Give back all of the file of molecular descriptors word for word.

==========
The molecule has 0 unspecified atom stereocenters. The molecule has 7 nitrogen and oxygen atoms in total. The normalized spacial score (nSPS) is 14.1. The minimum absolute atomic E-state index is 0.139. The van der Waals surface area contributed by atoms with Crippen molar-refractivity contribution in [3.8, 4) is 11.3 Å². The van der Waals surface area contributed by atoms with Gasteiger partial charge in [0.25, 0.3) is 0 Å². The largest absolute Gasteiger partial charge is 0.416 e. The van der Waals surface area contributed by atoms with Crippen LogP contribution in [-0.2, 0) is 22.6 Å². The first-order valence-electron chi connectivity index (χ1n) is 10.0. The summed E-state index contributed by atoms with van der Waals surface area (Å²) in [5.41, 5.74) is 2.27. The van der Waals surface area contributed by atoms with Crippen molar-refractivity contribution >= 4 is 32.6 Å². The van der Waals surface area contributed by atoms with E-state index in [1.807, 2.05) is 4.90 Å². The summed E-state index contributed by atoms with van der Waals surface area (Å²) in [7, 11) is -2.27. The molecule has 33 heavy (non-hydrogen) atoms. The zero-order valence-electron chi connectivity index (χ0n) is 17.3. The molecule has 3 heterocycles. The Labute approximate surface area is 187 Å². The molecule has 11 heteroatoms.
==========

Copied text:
The molecule has 0 unspecified atom stereocenters. The molecule has 7 nitrogen and oxygen atoms in total. The normalized spacial score (nSPS) is 14.1. The minimum absolute atomic E-state index is 0.139. The van der Waals surface area contributed by atoms with Crippen molar-refractivity contribution in [3.8, 4) is 11.3 Å². The van der Waals surface area contributed by atoms with Gasteiger partial charge in [0.25, 0.3) is 0 Å². The largest absolute Gasteiger partial charge is 0.416 e. The van der Waals surface area contributed by atoms with Crippen LogP contribution in [-0.2, 0) is 22.6 Å². The first-order valence-electron chi connectivity index (χ1n) is 10.0. The summed E-state index contributed by atoms with van der Waals surface area (Å²) in [5.41, 5.74) is 2.27. The van der Waals surface area contributed by atoms with Crippen molar-refractivity contribution >= 4 is 32.6 Å². The van der Waals surface area contributed by atoms with E-state index in [1.807, 2.05) is 4.90 Å². The summed E-state index contributed by atoms with van der Waals surface area (Å²) in [7, 11) is -2.27. The molecule has 33 heavy (non-hydrogen) atoms. The zero-order valence-electron chi connectivity index (χ0n) is 17.3. The molecule has 3 heterocycles. The Labute approximate surface area is 187 Å². The molecule has 11 heteroatoms.